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Questions about kidney disease? Risk factors? Signs and symptoms? Are you concerned about yourself, a friend or family member? Ask Dr. Spry.
Skim milk, cantaloupe and brown rice may be the keys to preserving kidney function. According to new research presented in late April at the National Kidney Foundation's Spring Clinical Meetings, eating poorly, smoking and obesity can cause kidney disease in otherwise healthy people.
Researchers led by Alexander Chang, MD of Loyola University Medical Center found that people with normal kidney function and no hypertension or diabetes whose diet was high in red meat, sugar-sweetened beverages and sodium and low in fruit, whole grains and low-fat dairy were 97% more likely to develop kidney disease. Additionally, obese people or those with BMI over 30 were nearly three times as likely to develop kidney disease. Those who smoked were 53% more likely to develop kidney disease.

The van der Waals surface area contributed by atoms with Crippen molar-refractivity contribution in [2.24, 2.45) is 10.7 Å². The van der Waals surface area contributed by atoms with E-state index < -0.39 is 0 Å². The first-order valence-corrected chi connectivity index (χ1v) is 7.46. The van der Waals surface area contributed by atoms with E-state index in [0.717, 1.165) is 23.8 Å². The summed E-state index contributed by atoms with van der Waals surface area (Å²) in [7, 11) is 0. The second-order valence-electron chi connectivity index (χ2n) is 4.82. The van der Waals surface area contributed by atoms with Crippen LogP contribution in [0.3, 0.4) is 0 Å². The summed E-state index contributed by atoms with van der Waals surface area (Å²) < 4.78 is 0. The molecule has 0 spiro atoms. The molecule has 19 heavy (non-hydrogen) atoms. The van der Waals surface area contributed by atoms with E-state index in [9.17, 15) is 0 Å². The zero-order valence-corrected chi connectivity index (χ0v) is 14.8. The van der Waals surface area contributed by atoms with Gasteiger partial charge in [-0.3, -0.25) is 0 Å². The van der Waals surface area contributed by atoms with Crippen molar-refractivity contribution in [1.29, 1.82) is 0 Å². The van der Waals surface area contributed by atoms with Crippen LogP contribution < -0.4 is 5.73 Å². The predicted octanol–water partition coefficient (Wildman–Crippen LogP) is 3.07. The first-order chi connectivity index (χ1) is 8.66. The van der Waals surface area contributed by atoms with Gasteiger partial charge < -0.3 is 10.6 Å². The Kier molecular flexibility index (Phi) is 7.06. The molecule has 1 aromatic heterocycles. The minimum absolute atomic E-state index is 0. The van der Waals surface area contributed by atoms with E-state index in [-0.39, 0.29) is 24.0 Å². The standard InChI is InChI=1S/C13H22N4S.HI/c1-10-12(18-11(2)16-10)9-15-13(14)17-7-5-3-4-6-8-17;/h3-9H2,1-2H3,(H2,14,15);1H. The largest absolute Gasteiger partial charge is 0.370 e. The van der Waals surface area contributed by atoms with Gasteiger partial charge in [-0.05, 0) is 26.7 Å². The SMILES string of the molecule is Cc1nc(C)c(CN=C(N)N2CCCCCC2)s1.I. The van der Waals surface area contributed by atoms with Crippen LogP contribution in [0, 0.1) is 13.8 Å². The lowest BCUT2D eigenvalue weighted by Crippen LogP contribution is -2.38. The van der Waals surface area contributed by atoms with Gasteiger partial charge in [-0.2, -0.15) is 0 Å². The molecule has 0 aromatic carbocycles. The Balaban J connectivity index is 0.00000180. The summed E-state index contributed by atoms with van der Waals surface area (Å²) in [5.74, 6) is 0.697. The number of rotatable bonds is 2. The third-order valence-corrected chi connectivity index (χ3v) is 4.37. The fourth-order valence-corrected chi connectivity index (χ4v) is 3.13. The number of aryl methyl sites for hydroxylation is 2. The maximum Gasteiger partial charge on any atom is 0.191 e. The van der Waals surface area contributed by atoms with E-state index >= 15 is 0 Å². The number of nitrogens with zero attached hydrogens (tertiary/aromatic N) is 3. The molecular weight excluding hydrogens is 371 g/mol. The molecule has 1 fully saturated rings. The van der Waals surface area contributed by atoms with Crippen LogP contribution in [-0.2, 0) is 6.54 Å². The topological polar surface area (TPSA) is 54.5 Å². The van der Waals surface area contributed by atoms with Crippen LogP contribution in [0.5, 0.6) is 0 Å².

In the first study to look at kidney disease risk factors in healthy young people, researchers used data on 3,500 participants from the Coronary Artery Risk Development in Young Adults (CARDIA), a 25-year study of cardiovascular risk factors in 18-30 year-old black and white adults.
"These findings underscore the importance of maintaining a healthy lifestyleâ€”eating properly, keeping weight down and stopping smoking. Unlike diabetes, hypertension or family history of the disease, these are all modifiable risk factors that are in our power to control and ultimately, by doing so, we may be able to prevent the onset of kidney disease," said Lynda Szczech, MD, National Kidney Foundation President.
It's not clear exactly how these dietary factors prevent kidney disease, according to Dr. Chang, but "there is mounting evidence that low-fat dairy products lower the risk of diabetes and low salt intake can reduce the risk of hypertension."
Researchers also noted a strong association between sugary sweet beverages and the development of chronic kidney disease. Those who drank in excess of 3.5 sugary sweet beverages each week had a 150% increased chance of developing kidney disease. "Consumption of these beverages has recently been linked to the presence of protein in the urine, one of the earliest signs of kidney disease, " said Dr. Chang. "It's possible that the fructose in these drinks is uniquely metabolized, promoting production of uric acid which has been shown to cause hypertension and reduced blood flow to the kidney in rat models," continued Dr. Chang.
"This study truly highlights the need to focus on public health interventions geared towards lifestyle changes to prevent kidney disease," Dr. Szczech.